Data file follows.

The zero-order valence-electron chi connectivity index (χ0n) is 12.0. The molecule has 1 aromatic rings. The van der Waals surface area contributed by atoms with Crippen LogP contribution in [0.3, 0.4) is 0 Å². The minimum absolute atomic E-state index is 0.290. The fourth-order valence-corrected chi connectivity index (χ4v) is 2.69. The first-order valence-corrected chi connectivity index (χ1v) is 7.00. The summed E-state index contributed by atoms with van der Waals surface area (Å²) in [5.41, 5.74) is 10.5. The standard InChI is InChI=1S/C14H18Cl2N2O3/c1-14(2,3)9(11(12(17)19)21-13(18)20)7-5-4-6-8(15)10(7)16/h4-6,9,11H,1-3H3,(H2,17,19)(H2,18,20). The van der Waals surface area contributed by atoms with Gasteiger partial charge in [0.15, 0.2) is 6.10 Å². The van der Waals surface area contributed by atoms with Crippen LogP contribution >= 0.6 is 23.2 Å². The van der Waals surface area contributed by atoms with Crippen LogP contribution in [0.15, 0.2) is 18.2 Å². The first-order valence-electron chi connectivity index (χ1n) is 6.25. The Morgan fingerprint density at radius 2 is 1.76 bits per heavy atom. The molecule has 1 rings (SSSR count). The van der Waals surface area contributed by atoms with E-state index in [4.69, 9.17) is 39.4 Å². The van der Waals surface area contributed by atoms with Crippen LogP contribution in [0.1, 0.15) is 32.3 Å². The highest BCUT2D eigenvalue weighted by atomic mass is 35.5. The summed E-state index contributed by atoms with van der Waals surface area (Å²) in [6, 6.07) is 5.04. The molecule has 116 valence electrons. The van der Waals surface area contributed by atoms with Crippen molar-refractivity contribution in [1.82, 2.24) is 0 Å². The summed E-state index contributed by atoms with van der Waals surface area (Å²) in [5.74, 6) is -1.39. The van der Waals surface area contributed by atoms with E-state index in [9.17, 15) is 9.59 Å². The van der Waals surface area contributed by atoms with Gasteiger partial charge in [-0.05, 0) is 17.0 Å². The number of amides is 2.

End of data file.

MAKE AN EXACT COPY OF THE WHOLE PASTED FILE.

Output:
The zero-order valence-electron chi connectivity index (χ0n) is 12.0. The molecule has 1 aromatic rings. The van der Waals surface area contributed by atoms with Crippen LogP contribution in [0.3, 0.4) is 0 Å². The minimum absolute atomic E-state index is 0.290. The fourth-order valence-corrected chi connectivity index (χ4v) is 2.69. The first-order valence-corrected chi connectivity index (χ1v) is 7.00. The summed E-state index contributed by atoms with van der Waals surface area (Å²) in [5.41, 5.74) is 10.5. The standard InChI is InChI=1S/C14H18Cl2N2O3/c1-14(2,3)9(11(12(17)19)21-13(18)20)7-5-4-6-8(15)10(7)16/h4-6,9,11H,1-3H3,(H2,17,19)(H2,18,20). The van der Waals surface area contributed by atoms with Gasteiger partial charge in [0.15, 0.2) is 6.10 Å². The van der Waals surface area contributed by atoms with Crippen LogP contribution >= 0.6 is 23.2 Å². The van der Waals surface area contributed by atoms with Crippen LogP contribution in [0.15, 0.2) is 18.2 Å². The first-order valence-electron chi connectivity index (χ1n) is 6.25. The Morgan fingerprint density at radius 2 is 1.76 bits per heavy atom. The molecule has 1 rings (SSSR count). The van der Waals surface area contributed by atoms with E-state index in [4.69, 9.17) is 39.4 Å². The van der Waals surface area contributed by atoms with Crippen LogP contribution in [0.1, 0.15) is 32.3 Å². The highest BCUT2D eigenvalue weighted by atomic mass is 35.5. The summed E-state index contributed by atoms with van der Waals surface area (Å²) in [6, 6.07) is 5.04. The molecule has 116 valence electrons. The van der Waals surface area contributed by atoms with Crippen molar-refractivity contribution in [1.82, 2.24) is 0 Å². The summed E-state index contributed by atoms with van der Waals surface area (Å²) in [5.74, 6) is -1.39. The van der Waals surface area contributed by atoms with E-state index in [9.17, 15) is 9.59 Å². The van der Waals surface area contributed by atoms with Gasteiger partial charge in [-0.05, 0) is 17.0 Å². The number of amides is 2.